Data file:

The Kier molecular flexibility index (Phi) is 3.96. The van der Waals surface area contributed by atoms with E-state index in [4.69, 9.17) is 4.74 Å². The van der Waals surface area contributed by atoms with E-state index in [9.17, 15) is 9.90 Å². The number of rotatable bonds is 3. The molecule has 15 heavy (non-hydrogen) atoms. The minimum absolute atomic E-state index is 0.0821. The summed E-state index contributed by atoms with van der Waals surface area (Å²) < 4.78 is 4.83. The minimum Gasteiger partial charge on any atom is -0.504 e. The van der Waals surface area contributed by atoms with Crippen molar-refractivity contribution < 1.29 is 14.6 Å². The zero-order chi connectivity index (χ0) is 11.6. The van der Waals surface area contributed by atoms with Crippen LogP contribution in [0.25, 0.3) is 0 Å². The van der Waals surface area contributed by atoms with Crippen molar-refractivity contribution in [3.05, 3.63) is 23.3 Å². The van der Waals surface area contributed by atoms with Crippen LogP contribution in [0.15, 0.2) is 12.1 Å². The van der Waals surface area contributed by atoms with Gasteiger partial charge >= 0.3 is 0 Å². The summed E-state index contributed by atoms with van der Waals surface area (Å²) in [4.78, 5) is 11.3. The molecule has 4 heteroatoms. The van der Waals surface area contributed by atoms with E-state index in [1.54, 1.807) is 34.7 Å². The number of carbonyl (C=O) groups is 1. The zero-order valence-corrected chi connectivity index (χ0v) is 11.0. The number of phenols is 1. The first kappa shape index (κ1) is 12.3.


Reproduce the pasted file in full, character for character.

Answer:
The Kier molecular flexibility index (Phi) is 3.96. The van der Waals surface area contributed by atoms with E-state index in [4.69, 9.17) is 4.74 Å². The van der Waals surface area contributed by atoms with E-state index in [9.17, 15) is 9.90 Å². The number of rotatable bonds is 3. The molecule has 15 heavy (non-hydrogen) atoms. The minimum absolute atomic E-state index is 0.0821. The summed E-state index contributed by atoms with van der Waals surface area (Å²) < 4.78 is 4.83. The minimum Gasteiger partial charge on any atom is -0.504 e. The van der Waals surface area contributed by atoms with Crippen molar-refractivity contribution < 1.29 is 14.6 Å². The zero-order chi connectivity index (χ0) is 11.6. The van der Waals surface area contributed by atoms with Crippen LogP contribution in [0.25, 0.3) is 0 Å². The van der Waals surface area contributed by atoms with Crippen molar-refractivity contribution in [3.05, 3.63) is 23.3 Å². The van der Waals surface area contributed by atoms with Crippen LogP contribution in [0.15, 0.2) is 12.1 Å². The van der Waals surface area contributed by atoms with Gasteiger partial charge >= 0.3 is 0 Å². The summed E-state index contributed by atoms with van der Waals surface area (Å²) in [4.78, 5) is 11.3. The molecule has 4 heteroatoms. The van der Waals surface area contributed by atoms with E-state index in [1.54, 1.807) is 34.7 Å². The number of carbonyl (C=O) groups is 1. The zero-order valence-corrected chi connectivity index (χ0v) is 11.0. The number of phenols is 1. The first kappa shape index (κ1) is 12.3.